Soybeans turned south again, dropping below $11 a bushel for the first time in two months, thanks to the technical factor of a forthcoming contract expiry, and the pressing matter of crumbling external markets.
Stocks were lower, ahead of second-quarter results from Alcoa, the US aluminium giant, which investors expect to set the tone for the rest of Wall Street's quarterly earnings season.
The dollar strengthened against most major currency bar the yen, which soared 2.5% against the greenback, as investors sought sanctuary in the US – and Japan - the from growing fears for the economic revival.
Against the euro, the dollar firmed 0.6% to $1.3840. A stronger dollar is typically bad news for currencies traded in dollars, making them more expensive to foreign buyers.
But that was only one of the reasons stacked against oil, which also faced headwinds of a report from Opec, the producers' cartel, predicting that global demand for crude would not recover to 2008 levels until 2013.
Plus there was a US government report showing petrol stocks had risen by 1.9m barrels in the last week. Analysts had expected a 600,000 barrel increase.
"It looked like gasoline demand had started to get better and now suddenly looks bad," Tony Nunan, risk manager at Mitsubishi Corp in Tokyo, told Reuters, the news agency.
"It could be a price response or it could just be that the economy is just not out of the woods yet."
New York crude for August stood 3.3% lower at $60.88 a barrel at 17:30 GMT.
And where oil goes, food commodities often follow, being major feedstocks for alternative energy sources.
Chicago soybeans were certainly punished, shedding 42.75 cents, or 3.8%, to 10.90 ¾ a bushel for July – after touching a nine-week low of $10.87 a bushel.
Closure of long positions ahead of the contract's expiry on July 14 did not help.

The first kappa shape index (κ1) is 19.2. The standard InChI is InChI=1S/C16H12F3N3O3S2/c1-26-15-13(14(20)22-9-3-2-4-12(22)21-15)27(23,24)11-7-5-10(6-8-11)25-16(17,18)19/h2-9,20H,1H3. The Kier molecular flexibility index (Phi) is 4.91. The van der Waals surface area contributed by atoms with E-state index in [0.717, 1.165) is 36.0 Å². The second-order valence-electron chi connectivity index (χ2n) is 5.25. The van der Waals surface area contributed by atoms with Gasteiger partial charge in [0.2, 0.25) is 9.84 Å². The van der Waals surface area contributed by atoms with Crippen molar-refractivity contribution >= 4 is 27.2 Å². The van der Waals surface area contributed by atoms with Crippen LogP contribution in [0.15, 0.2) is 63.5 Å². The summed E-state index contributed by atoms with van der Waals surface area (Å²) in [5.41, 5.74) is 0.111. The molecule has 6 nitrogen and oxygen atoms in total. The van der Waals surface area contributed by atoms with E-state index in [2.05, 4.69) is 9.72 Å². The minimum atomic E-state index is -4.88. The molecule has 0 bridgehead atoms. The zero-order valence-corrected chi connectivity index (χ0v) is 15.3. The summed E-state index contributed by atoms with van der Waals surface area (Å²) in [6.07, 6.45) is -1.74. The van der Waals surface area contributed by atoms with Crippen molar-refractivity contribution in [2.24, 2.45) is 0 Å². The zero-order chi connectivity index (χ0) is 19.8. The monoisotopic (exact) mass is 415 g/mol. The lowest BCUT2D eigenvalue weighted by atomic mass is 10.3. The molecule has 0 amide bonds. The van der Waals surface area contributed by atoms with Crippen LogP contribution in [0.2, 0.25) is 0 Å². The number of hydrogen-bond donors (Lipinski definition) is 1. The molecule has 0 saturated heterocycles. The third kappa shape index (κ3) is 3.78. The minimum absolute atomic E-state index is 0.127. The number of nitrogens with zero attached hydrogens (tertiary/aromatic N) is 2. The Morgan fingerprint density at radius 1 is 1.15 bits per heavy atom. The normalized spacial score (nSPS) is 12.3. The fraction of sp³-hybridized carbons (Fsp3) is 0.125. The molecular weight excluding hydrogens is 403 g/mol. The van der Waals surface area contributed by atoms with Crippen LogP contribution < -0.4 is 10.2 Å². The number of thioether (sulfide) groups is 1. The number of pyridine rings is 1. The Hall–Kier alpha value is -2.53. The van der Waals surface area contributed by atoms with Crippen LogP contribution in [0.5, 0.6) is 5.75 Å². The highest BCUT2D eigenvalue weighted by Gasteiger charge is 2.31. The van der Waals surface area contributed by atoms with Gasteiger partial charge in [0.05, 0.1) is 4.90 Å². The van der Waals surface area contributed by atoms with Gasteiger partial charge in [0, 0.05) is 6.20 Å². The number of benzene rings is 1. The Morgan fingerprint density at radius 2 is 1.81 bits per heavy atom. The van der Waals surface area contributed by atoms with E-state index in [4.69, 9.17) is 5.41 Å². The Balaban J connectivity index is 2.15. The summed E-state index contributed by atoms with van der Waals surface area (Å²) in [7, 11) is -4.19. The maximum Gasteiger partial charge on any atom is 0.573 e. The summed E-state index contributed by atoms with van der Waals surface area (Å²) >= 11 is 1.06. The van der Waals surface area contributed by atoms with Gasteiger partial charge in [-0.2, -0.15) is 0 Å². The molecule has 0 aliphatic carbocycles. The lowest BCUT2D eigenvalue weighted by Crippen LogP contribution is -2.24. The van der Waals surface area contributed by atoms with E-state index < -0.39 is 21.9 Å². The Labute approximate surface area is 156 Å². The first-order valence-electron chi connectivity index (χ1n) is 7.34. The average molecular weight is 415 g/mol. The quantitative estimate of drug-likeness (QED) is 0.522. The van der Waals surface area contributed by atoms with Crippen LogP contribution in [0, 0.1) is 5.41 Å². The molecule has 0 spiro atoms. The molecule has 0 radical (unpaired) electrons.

"You're seeing a lot of liquidation," Citigroup analyst Mario Balletto said.
Indeed, forward contracts did better. While the best-traded August lot dipped 28 cents to $10.25 ½ a bushel, November beans were only 1.75 cents lower at $8.39 ¾ a bushel.
Corn and wheat were spared a severe sell-off too. July corn was 3.5 cents higher at $3.39 a bushel , with new crop contracts a touch weaker. December, for instance, lost 2.75 cents to $3.33 a bushel.
Wheat was on a plane of its own, gaining across the range, with the July contract up 3.25 cents at $4.88 a bushel and September, the most traded lot, adding 5 cents to $5.17 ½ a bushel.
European wheats were a touch higher too, with Paris's August contract added E0.25 to E133.50 a tonne, and London's November lot up £0.25 at £112.00 a tonne.
August rapeseed was not so lucky, dragged lower by soybeans, its vegetable oil comrade. Paris's August lot ended down E3.25 at E273.00 a tonne, its lowest for three months.
Soft commodities were generally lower, although cocoa bucked the trend, adding 2.3% to $2,524 a tonne for New York's benchmark September contract.
Its London equivalent did even better, helped by the weaker pound, adding 3.4% to £1,663 a tonne.
Orange juice, however, continued to slip back to earth after its near-9% spike on Monday, caused by a large speculative buyer.
New York's September contract lost 4.2% to 84.70 cents a pound.